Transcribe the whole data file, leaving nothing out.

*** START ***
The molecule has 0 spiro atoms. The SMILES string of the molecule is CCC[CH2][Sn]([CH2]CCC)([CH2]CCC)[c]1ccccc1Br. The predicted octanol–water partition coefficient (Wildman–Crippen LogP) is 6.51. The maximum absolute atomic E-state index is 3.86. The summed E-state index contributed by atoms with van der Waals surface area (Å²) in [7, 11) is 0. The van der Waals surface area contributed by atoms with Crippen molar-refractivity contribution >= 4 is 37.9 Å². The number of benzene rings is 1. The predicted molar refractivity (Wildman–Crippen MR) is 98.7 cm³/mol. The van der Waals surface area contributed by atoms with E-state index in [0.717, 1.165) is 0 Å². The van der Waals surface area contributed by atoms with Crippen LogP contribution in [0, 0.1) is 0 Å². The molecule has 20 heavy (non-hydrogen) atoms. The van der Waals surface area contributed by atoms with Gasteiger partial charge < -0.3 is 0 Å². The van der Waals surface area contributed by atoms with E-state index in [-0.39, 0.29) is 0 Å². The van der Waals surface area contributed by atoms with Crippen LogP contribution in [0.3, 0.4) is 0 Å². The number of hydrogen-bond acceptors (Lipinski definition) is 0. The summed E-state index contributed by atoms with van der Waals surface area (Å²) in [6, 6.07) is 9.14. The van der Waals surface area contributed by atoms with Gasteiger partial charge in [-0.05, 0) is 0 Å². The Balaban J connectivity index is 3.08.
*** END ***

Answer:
The molecule has 0 spiro atoms. The SMILES string of the molecule is CCC[CH2][Sn]([CH2]CCC)([CH2]CCC)[c]1ccccc1Br. The predicted octanol–water partition coefficient (Wildman–Crippen LogP) is 6.51. The maximum absolute atomic E-state index is 3.86. The summed E-state index contributed by atoms with van der Waals surface area (Å²) in [7, 11) is 0. The van der Waals surface area contributed by atoms with Crippen molar-refractivity contribution >= 4 is 37.9 Å². The number of benzene rings is 1. The predicted molar refractivity (Wildman–Crippen MR) is 98.7 cm³/mol. The van der Waals surface area contributed by atoms with E-state index in [0.717, 1.165) is 0 Å². The van der Waals surface area contributed by atoms with Crippen LogP contribution in [0, 0.1) is 0 Å². The molecule has 20 heavy (non-hydrogen) atoms. The van der Waals surface area contributed by atoms with Gasteiger partial charge < -0.3 is 0 Å². The van der Waals surface area contributed by atoms with E-state index in [-0.39, 0.29) is 0 Å². The van der Waals surface area contributed by atoms with Crippen LogP contribution in [0.3, 0.4) is 0 Å². The number of hydrogen-bond acceptors (Lipinski definition) is 0. The summed E-state index contributed by atoms with van der Waals surface area (Å²) in [6, 6.07) is 9.14. The van der Waals surface area contributed by atoms with Gasteiger partial charge in [-0.05, 0) is 0 Å². The Balaban J connectivity index is 3.08.